The Journey to Become a Yoga Teacher –An Interview with Anna Laurita
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The journey to become a yoga teacher is different for every instructor. Sometimes it takes you through only one studio in which you learn to master all the necessary knowledge from one experienced teacher; other times, the path is defined by several tutors in various places who mold the teaching style with different perspectives; and in some other occasions, the journey takes you all over the world before you find the right atmosphere to transmit your passion for yoga in a class.
The latter is the case for Anna Laurita, who over the past 25 years has lived in 7 countries in Asia, Latin America and the USA. Meeting new people, exploring new places and cultivating her own yoga teaching style. Until 10 years ago when she settled in the city of Puerto Vallarta, a charming location in the Pacific Shore of Mexico that captivated Anna’s senses and checked all the boxes to be home of her yoga school: Davannayoga.
Today, she shares with BookYogaTeacherTraining.com some tips to aspiring yoga teachers, based on her journey and the experiences that have shaped her way to own one of the most recognized yoga studios in Puerto Vallarta.
How has traveling the world helped you to become a better yoga teacher?
Traveling has helped me to appreciate different body types and respect different yoga practices. Teaching around the world has helped me to learn to adapt the practice to the individual. Travel teaches patience and tolerance as well as compassion, all good characteristics for a yoga teacher.
What have you learned from the countries you’ve lived in?
That people, practices, food, the way of living and the styles of yoga are different, but we all want the same thing: liberation from that which binds us. Yoga is a tool for liberation. Yoga shines the light on where we’re stuck and gives us the methods to be open and free.
What country has defined more your teaching style?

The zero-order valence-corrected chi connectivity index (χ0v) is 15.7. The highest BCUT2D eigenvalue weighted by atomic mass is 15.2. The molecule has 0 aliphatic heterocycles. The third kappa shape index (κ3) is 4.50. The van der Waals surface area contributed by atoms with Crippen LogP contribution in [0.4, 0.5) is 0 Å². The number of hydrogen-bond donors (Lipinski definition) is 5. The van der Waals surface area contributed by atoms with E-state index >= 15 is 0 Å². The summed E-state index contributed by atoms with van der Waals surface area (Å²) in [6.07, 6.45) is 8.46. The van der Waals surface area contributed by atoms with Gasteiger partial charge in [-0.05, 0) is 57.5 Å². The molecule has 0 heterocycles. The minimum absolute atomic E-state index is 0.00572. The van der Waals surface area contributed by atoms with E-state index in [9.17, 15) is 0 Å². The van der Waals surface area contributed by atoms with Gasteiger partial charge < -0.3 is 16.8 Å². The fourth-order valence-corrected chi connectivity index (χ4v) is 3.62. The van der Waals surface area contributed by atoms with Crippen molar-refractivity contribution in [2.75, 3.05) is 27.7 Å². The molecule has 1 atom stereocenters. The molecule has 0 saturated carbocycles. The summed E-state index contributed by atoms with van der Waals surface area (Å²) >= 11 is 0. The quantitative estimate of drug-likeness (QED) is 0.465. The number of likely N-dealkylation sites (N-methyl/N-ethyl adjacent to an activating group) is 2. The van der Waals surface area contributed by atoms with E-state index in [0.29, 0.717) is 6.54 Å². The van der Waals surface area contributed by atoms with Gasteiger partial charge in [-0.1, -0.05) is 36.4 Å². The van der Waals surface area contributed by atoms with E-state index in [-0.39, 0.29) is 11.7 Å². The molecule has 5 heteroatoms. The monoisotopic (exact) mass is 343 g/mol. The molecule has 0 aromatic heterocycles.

China and India.
What’s so special about Puerto Vallarta that you decided to make it your home?
We looked for a new home after living in China, Brazil, Mexico City, Hong Kong, Colombia and Merida with a list of criteria, as this was going to be somewhere we would stay for a good long time (going on 10 years now). Our move had to have: a good climate for opening a yoga school, safety and security, healthy air, healthy food options and an appreciation of healthy lifestyle in general, a great school for our children (now teens), and good healthcare. Puerto Vallarta fits all of this criteria and it’s easy to be here. It’s a great place to raise a family and to practice yoga. The heat facilitates a beautiful practice that naturally burns away impurities.
Outside yoga, what’s your favorite thing to do in Puerto Vallarta?
Hiking, paddle boarding, walking my dog Pasha and playing in the waterfalls with my family!
What’s the best advice you can give to someone who wants to become a yoga teacher?
Sign up for a teacher training with a lineage that you resonate with, take the course, learn everything you can and then teach. Continue teaching for 3-5 years as frequently as you can (5-10 classes per week if you can) before you go on for advanced training. Teaching is the best teacher, it gives you grace and fluidity in moving your students through transitions and trains your eye to see as a teacher - you start to really notice your students. Nothing else can do that - no amount of training.
How long do you think someone should practice before becoming a yoga teacher?
It is difficult to say. Two years is a good time although I’ve trained teachers who have been gymnasts or dancers who did not have that length of practice-time but they knew their bodies and how movement happens and they are some of my most confident teachers.
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